The Mary Renault Prize

The Mary Renault Prize is a Classical Reception essay prize for school or college sixth form pupils, awarded by the Principal and Fellows of St Hugh’s College, and funded by the royalties from Mary Renault’s novels.

The Principal and Fellows of St Hugh’s College offer two or more Prizes, worth up to £300 each, for essays on classical reception or influence submitted by pupils who, at the closing date, have been in the Sixth Form of any school or college for a period of not more than two years. The prizes are in memory of the author Mary Renault, who is best known for her historical novels set in ancient Greece, recently reissued by Virago. Renault read English at St Hugh’s in the 1920s and subsequently taught herself ancient Greek. Her novels have inspired many thousands of readers to pursue the study of Classics at University level and beyond. At least one prize will be awarded a pupil who is not studying either Latin or Greek to A-level standard. The winning essay will be published on the College’s website. Teachers wishing to encourage their students to enter the competition can download, display and circulate this competition poster.

Essays can be from any discipline and should be on a topic relating to the reception of classical antiquity – including Greek and Roman literature, history, political thought, philosophy, and material remains – in any period to the present; essays on reception within classical antiquity (for instance, receptions of literary or artistic works or of mythical or historical figures) are permitted. Your submission must be accompanied by a completed information cover sheet. Essays should be between two-thousand and four-thousand words and submitted by the candidate as a Microsoft Word document through the form below.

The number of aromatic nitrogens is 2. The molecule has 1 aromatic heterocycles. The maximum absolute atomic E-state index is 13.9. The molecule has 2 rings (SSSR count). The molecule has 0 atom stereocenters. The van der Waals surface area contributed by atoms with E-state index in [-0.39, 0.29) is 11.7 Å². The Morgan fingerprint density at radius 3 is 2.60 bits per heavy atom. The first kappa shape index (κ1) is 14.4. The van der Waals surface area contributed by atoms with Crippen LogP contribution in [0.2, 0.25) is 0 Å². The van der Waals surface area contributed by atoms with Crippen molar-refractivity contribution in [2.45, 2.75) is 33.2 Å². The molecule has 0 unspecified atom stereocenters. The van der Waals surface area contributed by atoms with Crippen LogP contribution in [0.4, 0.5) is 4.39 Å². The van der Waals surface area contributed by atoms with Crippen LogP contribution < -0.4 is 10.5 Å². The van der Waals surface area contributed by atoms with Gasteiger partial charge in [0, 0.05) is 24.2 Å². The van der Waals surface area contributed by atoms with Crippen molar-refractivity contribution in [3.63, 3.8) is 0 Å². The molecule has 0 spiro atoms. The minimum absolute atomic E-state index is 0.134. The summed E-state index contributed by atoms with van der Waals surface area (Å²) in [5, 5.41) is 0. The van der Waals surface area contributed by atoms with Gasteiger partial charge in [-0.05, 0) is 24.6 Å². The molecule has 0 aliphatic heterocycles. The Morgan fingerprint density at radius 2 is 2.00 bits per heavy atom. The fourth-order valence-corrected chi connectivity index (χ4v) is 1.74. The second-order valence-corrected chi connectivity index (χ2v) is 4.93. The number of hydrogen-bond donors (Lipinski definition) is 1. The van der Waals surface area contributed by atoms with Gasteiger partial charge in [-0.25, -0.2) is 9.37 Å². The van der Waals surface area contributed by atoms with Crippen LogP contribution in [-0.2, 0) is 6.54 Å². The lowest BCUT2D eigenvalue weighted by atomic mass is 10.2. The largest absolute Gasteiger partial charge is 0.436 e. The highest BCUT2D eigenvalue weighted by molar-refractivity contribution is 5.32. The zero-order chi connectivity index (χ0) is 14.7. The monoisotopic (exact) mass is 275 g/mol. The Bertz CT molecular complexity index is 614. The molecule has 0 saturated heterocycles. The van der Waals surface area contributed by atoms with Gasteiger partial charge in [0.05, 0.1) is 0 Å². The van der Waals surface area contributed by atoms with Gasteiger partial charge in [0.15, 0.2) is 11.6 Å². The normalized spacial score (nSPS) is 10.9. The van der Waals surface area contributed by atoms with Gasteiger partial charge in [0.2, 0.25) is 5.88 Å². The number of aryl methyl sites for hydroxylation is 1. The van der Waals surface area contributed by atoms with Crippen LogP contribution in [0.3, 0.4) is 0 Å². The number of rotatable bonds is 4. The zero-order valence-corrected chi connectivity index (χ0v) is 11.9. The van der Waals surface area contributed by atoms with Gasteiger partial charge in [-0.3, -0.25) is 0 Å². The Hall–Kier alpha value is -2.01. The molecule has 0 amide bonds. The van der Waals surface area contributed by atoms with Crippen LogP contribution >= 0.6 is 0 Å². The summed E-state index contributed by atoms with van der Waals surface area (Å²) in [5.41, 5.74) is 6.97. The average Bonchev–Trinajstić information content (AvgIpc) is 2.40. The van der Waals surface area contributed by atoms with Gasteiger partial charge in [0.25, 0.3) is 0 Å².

The deadline to enter the 2017 Mary Renault Prize competition has now passed. Information about how to enter next year’s competition will be available in early 2018.

2017 Mary Renault Prize Winners

Three prizes were awarded in 2017. The winners were: Tomaz Cienkowsi, in the Lower Sixth of Chigwell School, for his essay entitled ‘What happens to Venus when the marble goddess turns metallic? Transformation of physical materials and of visual models in the ‘Metallic Venus’ by Jeff Koons’Luis Daniel Castroin the Lower Sixth of St Aloysius’ College, for his essay entitled ‘To what extent are interpretations of the relationship between Achilles and Patroclus in Homer’s ‘Iliad’ reflective of the attitudes towards sexuality in the cultures in which the originate?’; and Delphyne Findley Ramsbotham, in the Upper Sixth of St Mary’s Calne, for her essay entitled ‘Reception and influence of classical media on the  tabloids’ representations of Diana, Princess of Wales’.


St Hugh’s College

OLYMPUS DIGITAL CAMERAFounded in 1886, St Hugh’s is now one of the largest colleges in Oxford. The College was established to offer an Oxford education to women, and it retains a strong sense of its radical tradition and of the importance of opening Oxford up to all who would do well here. St Hugh’s now accepts men and women, and welcomes students from every country and any kind of background.

St Hugh’s has a beautiful setting just to the north of the city centre, with Edwardian buildings and some of the largest college grounds. The College is known as the ‘island site’ because of its tranquil gardens, and it is a restful place to live and work.

Studying Classics at St Hugh’s College